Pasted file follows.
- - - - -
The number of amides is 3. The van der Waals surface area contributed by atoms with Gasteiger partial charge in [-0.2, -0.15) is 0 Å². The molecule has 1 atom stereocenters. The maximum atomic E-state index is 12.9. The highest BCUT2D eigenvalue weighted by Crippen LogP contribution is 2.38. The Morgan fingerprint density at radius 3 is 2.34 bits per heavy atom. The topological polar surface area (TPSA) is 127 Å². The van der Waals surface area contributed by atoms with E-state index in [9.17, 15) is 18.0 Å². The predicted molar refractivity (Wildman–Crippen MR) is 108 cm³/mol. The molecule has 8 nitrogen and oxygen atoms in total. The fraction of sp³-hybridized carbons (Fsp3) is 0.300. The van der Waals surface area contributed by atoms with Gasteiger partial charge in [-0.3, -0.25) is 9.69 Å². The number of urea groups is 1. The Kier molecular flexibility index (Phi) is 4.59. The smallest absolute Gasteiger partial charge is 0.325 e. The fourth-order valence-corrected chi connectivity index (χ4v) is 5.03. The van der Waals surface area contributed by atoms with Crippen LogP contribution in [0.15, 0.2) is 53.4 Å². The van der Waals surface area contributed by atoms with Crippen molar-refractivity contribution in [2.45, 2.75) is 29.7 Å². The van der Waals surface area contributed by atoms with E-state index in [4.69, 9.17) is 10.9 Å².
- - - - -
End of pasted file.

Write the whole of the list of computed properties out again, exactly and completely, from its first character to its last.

The number of amides is 3. The van der Waals surface area contributed by atoms with Gasteiger partial charge in [-0.2, -0.15) is 0 Å². The molecule has 1 atom stereocenters. The maximum atomic E-state index is 12.9. The highest BCUT2D eigenvalue weighted by Crippen LogP contribution is 2.38. The Morgan fingerprint density at radius 3 is 2.34 bits per heavy atom. The topological polar surface area (TPSA) is 127 Å². The van der Waals surface area contributed by atoms with E-state index in [9.17, 15) is 18.0 Å². The predicted molar refractivity (Wildman–Crippen MR) is 108 cm³/mol. The molecule has 8 nitrogen and oxygen atoms in total. The fraction of sp³-hybridized carbons (Fsp3) is 0.300. The van der Waals surface area contributed by atoms with Gasteiger partial charge in [-0.3, -0.25) is 9.69 Å². The number of urea groups is 1. The Kier molecular flexibility index (Phi) is 4.59. The smallest absolute Gasteiger partial charge is 0.325 e. The fourth-order valence-corrected chi connectivity index (χ4v) is 5.03. The van der Waals surface area contributed by atoms with Crippen LogP contribution in [0.15, 0.2) is 53.4 Å². The van der Waals surface area contributed by atoms with Crippen molar-refractivity contribution in [2.45, 2.75) is 29.7 Å². The van der Waals surface area contributed by atoms with E-state index in [4.69, 9.17) is 10.9 Å².